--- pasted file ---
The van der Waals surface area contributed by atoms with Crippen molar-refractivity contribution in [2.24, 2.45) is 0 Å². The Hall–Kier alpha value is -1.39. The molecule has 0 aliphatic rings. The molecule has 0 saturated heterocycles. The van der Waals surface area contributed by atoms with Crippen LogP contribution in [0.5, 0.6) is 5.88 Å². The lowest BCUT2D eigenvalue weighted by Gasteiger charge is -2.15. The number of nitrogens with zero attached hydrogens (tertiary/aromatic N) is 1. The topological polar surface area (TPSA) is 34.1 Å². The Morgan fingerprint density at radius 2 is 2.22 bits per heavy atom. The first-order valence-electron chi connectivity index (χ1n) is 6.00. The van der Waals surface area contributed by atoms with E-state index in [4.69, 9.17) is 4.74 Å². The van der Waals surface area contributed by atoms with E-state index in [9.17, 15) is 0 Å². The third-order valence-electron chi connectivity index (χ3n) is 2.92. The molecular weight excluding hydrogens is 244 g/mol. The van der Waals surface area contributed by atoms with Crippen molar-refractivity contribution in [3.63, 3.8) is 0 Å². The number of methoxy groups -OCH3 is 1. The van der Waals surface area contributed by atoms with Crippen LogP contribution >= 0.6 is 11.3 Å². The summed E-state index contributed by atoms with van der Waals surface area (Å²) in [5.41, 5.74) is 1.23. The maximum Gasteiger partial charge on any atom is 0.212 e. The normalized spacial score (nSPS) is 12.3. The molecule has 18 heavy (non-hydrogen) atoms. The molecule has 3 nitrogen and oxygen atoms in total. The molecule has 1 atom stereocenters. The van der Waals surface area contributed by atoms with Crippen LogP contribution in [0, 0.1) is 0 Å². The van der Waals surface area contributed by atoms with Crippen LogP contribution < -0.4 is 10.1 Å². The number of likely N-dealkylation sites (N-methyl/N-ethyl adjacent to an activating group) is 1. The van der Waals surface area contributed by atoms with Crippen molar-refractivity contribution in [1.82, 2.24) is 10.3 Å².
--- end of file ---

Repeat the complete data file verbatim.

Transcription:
The van der Waals surface area contributed by atoms with Crippen molar-refractivity contribution in [2.24, 2.45) is 0 Å². The Hall–Kier alpha value is -1.39. The molecule has 0 aliphatic rings. The molecule has 0 saturated heterocycles. The van der Waals surface area contributed by atoms with Crippen LogP contribution in [0.5, 0.6) is 5.88 Å². The lowest BCUT2D eigenvalue weighted by Gasteiger charge is -2.15. The number of nitrogens with zero attached hydrogens (tertiary/aromatic N) is 1. The topological polar surface area (TPSA) is 34.1 Å². The Morgan fingerprint density at radius 2 is 2.22 bits per heavy atom. The first-order valence-electron chi connectivity index (χ1n) is 6.00. The van der Waals surface area contributed by atoms with E-state index in [4.69, 9.17) is 4.74 Å². The van der Waals surface area contributed by atoms with E-state index in [9.17, 15) is 0 Å². The third-order valence-electron chi connectivity index (χ3n) is 2.92. The molecular weight excluding hydrogens is 244 g/mol. The van der Waals surface area contributed by atoms with Crippen molar-refractivity contribution in [3.63, 3.8) is 0 Å². The number of methoxy groups -OCH3 is 1. The van der Waals surface area contributed by atoms with Crippen LogP contribution >= 0.6 is 11.3 Å². The summed E-state index contributed by atoms with van der Waals surface area (Å²) in [5.41, 5.74) is 1.23. The maximum Gasteiger partial charge on any atom is 0.212 e. The normalized spacial score (nSPS) is 12.3. The molecule has 18 heavy (non-hydrogen) atoms. The molecule has 3 nitrogen and oxygen atoms in total. The molecule has 1 atom stereocenters. The van der Waals surface area contributed by atoms with Crippen LogP contribution in [0, 0.1) is 0 Å². The van der Waals surface area contributed by atoms with Crippen LogP contribution < -0.4 is 10.1 Å². The number of likely N-dealkylation sites (N-methyl/N-ethyl adjacent to an activating group) is 1. The van der Waals surface area contributed by atoms with Crippen molar-refractivity contribution in [1.82, 2.24) is 10.3 Å².